Fellow Texans, I am proudly standing here to humbly see. I assure you, and I mean it- Now, who says I don't speak out as plain as day? And, fellow Texans, I'm for progress and the flag- long may it fly. I'm a poor boy, come to greatness. So, it follows that I cannot tell a lie.
    (Chorus) Ooh I love to dance a little sidestep, now they see me now they don't-I've come and gone and, ooh I love to sweep around the wide step, cut a little swathe and lead the people on.
    Now my good friends, it behooves me to be solemn and declare, I'm for goodness and for profit and for living clean and saying daily prayer. And now, my good friends, you can sleep nights, I'll continue to stand tall. You can trust me, for I promise, I shall keep a watchful eye upon ya'll...
    Now, Miss Mona, I don't know her, though I've heard the name, oh yes. But, of course I've no close contact, so what she is doing I can only guess. And now, Miss Mona, she's a blemish on the face of that good town. I am taking certain steps here, someone somewhere's gonna have to close her down.
  • Bill & Ted's Bogus Journey:
    • It parodies this, first when they propose to their girlfriends, then when they are asked: "What is the meaning of life?"
    • Note that their "meaning of life" is actually lyrics from the song "Every Rose Has its Thorn" by the band Poison, which could easily qualify as this trope by itself.
  • The 1992 Eddie Murphy movie The Distinguished Gentleman parodies the use of this among politicians. In the film, Murphy plays Thomas Jefferson Johnson, a con man who runs for Congress, and after he wins, he gives this speech:
    Johnson: We ran a positive campaign. We campaigned on the issue. The issue is change. Change for the future. The people have spoken!
    (the crowd cheers)
  • Happens in a scene between Harry and Slughorn in Harry Potter and the Half-Blood Prince film. Slughorn tells a poignant story about Lily giving him a pet fish, but the script has to take it just a little too far by having Harry say, "Or the fishbowl will always remain empty."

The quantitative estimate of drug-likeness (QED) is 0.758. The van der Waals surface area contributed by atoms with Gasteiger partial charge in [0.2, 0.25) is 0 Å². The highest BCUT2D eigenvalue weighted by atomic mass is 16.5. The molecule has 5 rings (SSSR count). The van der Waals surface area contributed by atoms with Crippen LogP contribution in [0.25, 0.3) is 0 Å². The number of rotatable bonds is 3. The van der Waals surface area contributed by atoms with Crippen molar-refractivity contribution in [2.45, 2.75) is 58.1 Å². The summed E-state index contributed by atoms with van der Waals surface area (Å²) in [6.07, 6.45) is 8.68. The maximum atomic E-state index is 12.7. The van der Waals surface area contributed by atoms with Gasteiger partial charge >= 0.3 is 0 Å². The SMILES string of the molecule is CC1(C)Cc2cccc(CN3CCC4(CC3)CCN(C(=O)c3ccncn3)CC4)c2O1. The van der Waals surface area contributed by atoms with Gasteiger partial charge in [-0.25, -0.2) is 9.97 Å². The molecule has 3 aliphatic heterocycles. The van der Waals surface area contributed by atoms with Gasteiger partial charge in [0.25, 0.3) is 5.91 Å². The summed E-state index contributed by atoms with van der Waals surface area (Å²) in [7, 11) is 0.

• Parodied in the film version of Idiocracy when the idiotic people of the future who have some sort of authority throw around unnecessarily large words, often misusing or mispronouncing them. "Lets see if we can't commencerate these proceedings." "This test will help find you a job while you are a particular individual in jail."
  • Labyrinth, when Sarah asks the 'seer' with the bird on his head the way through the Labyrinth, his reply is along the lines of: "Sometimes the way forward... is also the way back."
  • The 1998 film The Man in the Iron Mask had a doozy of one. In reply to a perfectly sensible lament of the Queen's, Aramis came out with a memorable bit of important-sounding nonsense.
    Queen: "I have raised a son who destroys lives instead of saving them, and I have failed to save a son who died within an iron mask.
    Aramis: "No! That mask was Louis' creation. Now we have a chance to make a miracle — to strip all masks away forever."
    • Considering the extent of his plan is to replace the nasty-creep brother on the throne with his nice-guy brother, that last statement makes absolutely no sense.
  • In The Matrix, the text on the computer in the beginning reads: "Wake up Neo. The Matrix has you." While this is technically correct, there is no plausible reason why any of the characters would feel the need to write that. It just sounds mysterious to the audience who doesn't yet know what the Matrix is. Perhaps Trinity's writing it in her blog.
    • Then, it might be deliberatly planting the question "what is the Matrix?" in Neo's head.
  • In the parodic mystery film Murder by Death, various spoofs of famous detectives have been told that someone will die at a specific time. The Miss Marple spoof insists that everyone join hands in preparation as "The chain is stronger when the links are unbroken". Yeah, that's sort of what make it a chain.
  • The two thugs in the garage in Sin City try to sound smart by speaking in what they probably consider iambic pentameter.